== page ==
When did this madness start? I found This BBC article, written in 2012, the year that Bradley Wiggins won the Tour de France. In the article, Dr Auriel Forrester, a sports scientist who works for SRM (the performance tracking company used by the Tour de France), discusses the power profiles of top riders. She uses data that Vincenzo Nibali himself supplied in 2012, recording his power output in the Alpine Stage 11 of that year's Tour. To quote Dr Forrester:
"His first two climbs are done at 320 and 322 watts and the final ride is 360 watts. This means on the final climb his power to weight ratio is 5.2W/kg. Those figures are where you expect that rider to be. If you compare Nibali to the other riders when they have been climbing, his figures are comparable. They're all ballpark, similar figures. None of those would stick out as spurious."
The reading stared me in the face; 5.2w/kg. Somehow, Vincenzo Nibali had gone from 5.2w/kg on a Tour de France stage to 6.1 w/kg or more, only two years later. Dr Forrester also stated that 5.2w/kg was the normal upper-end power output for the top riders only two years ago. There was no natural way any professional rider could go from 5.2 w/kg to 6.1 w/kg in two years.
I knew there was only one answer. Professional cycling has been invaded by alien body-snatchers! The fifties movie 'Invasion of the Body-Snatchers' was not just a story. It has actually happened.
You may scoff, but look at the evidence! Look at how it's spread, how it's turned normal, 5.2 w/kg riders into 6.2 w/kg creatures of inhuman ability! The pattern is the same as in that movie from yesteryear. In the beginning, a single, anonymous rider becomes infected. His performance miraculously improves. Everyone congratulates him on his new found fame, but they don't know that he's really an alien. Slowly, the alien rider infects others, one by one. These infected riders also improve incredibly and other riders start to wonder what's going on. The infected riders seem to be the same people but they're not. Some riders try to raise the alarm. 'Those riders on the podium aren't humans! They're something else, something alien!!!!' But no one believes them. The team bosses are pleased, they're winning. The sponsors are pleased, they're winning. Everyone is pleased except a few, under-performing riders who the majority agree are just sore losers.
One of the desperate, uninfected riders tells a sports scientist what's happening. The scientist is initially sceptical but then she checks the data. 'Goodness gracious!' She shouts, 'those riders you mentioned are producing values not seen since the days of Frankenstein movies!' 'But what can we do?' Shouts the desperate rider. The sports scientist tries to alert the authorities, the race organisers, the cycling union but no one wants to listen. 'Why rock the boat?' They reply. 'Everything's going really well.' 'But they're aliens!' she exclaims. 'So?' Say the team owners, 'they're aliens that are winning. They're champions. I'd rather have alien champions than human losers.' The scientist gives up in disgust. The desperate human rider abandons the sport and goes to work in his dad's vineyard. The team bosses slap each other on the back and in the background, in the shadows, the alien riders smile unnervingly. 'Bradley Wiggins, Richie Porte,' they say with their flat, eerie voices, 'don't fight it, soon you will be one of us....'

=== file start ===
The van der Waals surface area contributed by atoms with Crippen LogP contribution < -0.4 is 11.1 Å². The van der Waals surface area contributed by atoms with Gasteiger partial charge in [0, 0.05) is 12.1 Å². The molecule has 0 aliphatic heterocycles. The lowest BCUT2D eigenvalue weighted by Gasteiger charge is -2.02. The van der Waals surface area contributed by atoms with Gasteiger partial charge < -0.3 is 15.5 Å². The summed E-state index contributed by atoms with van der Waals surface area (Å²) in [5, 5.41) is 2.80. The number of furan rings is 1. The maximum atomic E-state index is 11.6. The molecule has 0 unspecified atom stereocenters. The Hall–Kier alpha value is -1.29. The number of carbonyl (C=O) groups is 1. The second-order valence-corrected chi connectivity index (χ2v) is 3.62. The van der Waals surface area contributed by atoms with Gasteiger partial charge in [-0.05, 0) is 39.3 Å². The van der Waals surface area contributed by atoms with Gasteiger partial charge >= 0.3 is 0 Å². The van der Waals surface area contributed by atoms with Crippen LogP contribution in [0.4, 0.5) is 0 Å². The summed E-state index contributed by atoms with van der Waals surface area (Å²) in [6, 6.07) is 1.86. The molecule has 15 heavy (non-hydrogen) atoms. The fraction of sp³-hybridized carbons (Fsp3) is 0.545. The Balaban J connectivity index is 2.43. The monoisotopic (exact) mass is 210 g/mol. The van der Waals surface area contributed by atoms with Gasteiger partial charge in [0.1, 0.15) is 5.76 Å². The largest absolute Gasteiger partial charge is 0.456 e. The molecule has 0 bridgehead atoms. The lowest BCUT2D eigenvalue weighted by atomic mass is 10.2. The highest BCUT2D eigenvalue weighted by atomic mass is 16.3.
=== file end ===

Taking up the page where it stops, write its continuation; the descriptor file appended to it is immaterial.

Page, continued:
Run, Brad! Run Richie! Get out while you can!!!!!
This post is about an article in today's Guardian newspaper that reinforces the idea put forward in those previous articles. The guardian article states that a US study of six-thousand people, the National Health and Nutrition Examination Survey (NHANES), concluded that:
High levels of dietary animal protein in people under 65 years of age was linked to a fourfold increase in their risk of death from cancer or diabetes, and almost double the risk of dying from any cause over an 18-year period.
This conclusion matches the scientific evidence quoted in the Forks over Knives documentary that a diet that contains more than 5% animal proteins significantly increases the risk of cancer. According to that scientific research, reverting to a diet low in animal protein can reverse the problems caused by the high-animal-protein exposure; the damage can be undone.
I'm hoping very much that Britain's heart disease and cancer charities respond to this mounting evidence and push forward campaigns to encourage people to reduce their animal protein consumption. As the NHANES study reported, a high animal protein diet can be as dangerous to a person's health as smoking.
At their house, while thinking on the problem, I noticed that my friend was giving her son more ice-cream than before. I pointed it out to her and she said that since her son’s infant food allergies were gone, he was enjoying the ability to eat dairy. I asked what he’d been eating on the day he’d had the fight. She said they’d had garlic sausage for lunch.
I wondered if these foodstuffs could be connected to a child’s bad behaviour, particularly a child that might have a history of food intolerance. After a bit of investigation, I came up with a possible problem and put this article together for her:
GOOD AND BAD AMINES
We humans are good at eating and digesting a wide range of food. We’re omnivores, from omni meaning ‘all’ and vorare meaning ‘devour’, as in ‘voracious’. Our bodies though need to be careful what they let into our bloodstreams. If certain food molecules get into our bloodstreams, they can cause problems all over our bodies and, in particular, in our brains.